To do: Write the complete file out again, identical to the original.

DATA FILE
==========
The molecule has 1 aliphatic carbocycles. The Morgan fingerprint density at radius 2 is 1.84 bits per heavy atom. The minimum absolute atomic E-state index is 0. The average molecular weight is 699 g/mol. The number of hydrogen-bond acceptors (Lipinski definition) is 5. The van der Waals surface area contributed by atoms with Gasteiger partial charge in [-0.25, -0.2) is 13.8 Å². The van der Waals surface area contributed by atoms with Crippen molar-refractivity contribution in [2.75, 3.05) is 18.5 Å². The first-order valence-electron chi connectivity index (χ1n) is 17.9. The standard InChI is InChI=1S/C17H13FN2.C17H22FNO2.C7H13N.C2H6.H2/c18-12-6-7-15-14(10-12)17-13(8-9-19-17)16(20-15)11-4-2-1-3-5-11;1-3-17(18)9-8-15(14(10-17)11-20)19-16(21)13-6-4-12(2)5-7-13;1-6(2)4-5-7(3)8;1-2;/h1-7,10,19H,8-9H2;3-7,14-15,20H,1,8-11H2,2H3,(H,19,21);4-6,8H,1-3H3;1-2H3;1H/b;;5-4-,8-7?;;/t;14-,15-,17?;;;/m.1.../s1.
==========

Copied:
The molecule has 1 aliphatic carbocycles. The Morgan fingerprint density at radius 2 is 1.84 bits per heavy atom. The minimum absolute atomic E-state index is 0. The average molecular weight is 699 g/mol. The number of hydrogen-bond acceptors (Lipinski definition) is 5. The van der Waals surface area contributed by atoms with Gasteiger partial charge in [-0.25, -0.2) is 13.8 Å². The van der Waals surface area contributed by atoms with Crippen molar-refractivity contribution in [2.75, 3.05) is 18.5 Å². The first-order valence-electron chi connectivity index (χ1n) is 17.9. The standard InChI is InChI=1S/C17H13FN2.C17H22FNO2.C7H13N.C2H6.H2/c18-12-6-7-15-14(10-12)17-13(8-9-19-17)16(20-15)11-4-2-1-3-5-11;1-3-17(18)9-8-15(14(10-17)11-20)19-16(21)13-6-4-12(2)5-7-13;1-6(2)4-5-7(3)8;1-2;/h1-7,10,19H,8-9H2;3-7,14-15,20H,1,8-11H2,2H3,(H,19,21);4-6,8H,1-3H3;1-2H3;1H/b;;5-4-,8-7?;;/t;14-,15-,17?;;;/m.1.../s1.